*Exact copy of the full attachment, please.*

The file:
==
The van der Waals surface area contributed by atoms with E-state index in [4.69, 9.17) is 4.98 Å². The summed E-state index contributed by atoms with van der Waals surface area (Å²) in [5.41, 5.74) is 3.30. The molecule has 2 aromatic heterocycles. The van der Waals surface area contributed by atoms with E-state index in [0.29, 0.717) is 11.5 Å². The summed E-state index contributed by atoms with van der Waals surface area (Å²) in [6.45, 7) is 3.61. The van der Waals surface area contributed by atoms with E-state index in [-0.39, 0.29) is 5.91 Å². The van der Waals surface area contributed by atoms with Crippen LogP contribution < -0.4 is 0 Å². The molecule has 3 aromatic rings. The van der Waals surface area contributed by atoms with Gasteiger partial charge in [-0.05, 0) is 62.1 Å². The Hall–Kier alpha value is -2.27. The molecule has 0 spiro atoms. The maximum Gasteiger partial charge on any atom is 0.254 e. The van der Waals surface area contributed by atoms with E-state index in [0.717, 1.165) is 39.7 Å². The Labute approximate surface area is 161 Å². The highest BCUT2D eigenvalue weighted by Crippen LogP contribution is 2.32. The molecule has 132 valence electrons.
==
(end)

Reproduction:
The van der Waals surface area contributed by atoms with E-state index in [4.69, 9.17) is 4.98 Å². The summed E-state index contributed by atoms with van der Waals surface area (Å²) in [5.41, 5.74) is 3.30. The molecule has 2 aromatic heterocycles. The van der Waals surface area contributed by atoms with E-state index in [0.29, 0.717) is 11.5 Å². The summed E-state index contributed by atoms with van der Waals surface area (Å²) in [6.45, 7) is 3.61. The van der Waals surface area contributed by atoms with E-state index in [-0.39, 0.29) is 5.91 Å². The van der Waals surface area contributed by atoms with Crippen LogP contribution < -0.4 is 0 Å². The molecule has 3 aromatic rings. The van der Waals surface area contributed by atoms with Gasteiger partial charge in [-0.05, 0) is 62.1 Å². The Hall–Kier alpha value is -2.27. The molecule has 0 spiro atoms. The maximum Gasteiger partial charge on any atom is 0.254 e. The van der Waals surface area contributed by atoms with E-state index in [0.717, 1.165) is 39.7 Å². The Labute approximate surface area is 161 Å². The highest BCUT2D eigenvalue weighted by Crippen LogP contribution is 2.32. The molecule has 132 valence electrons.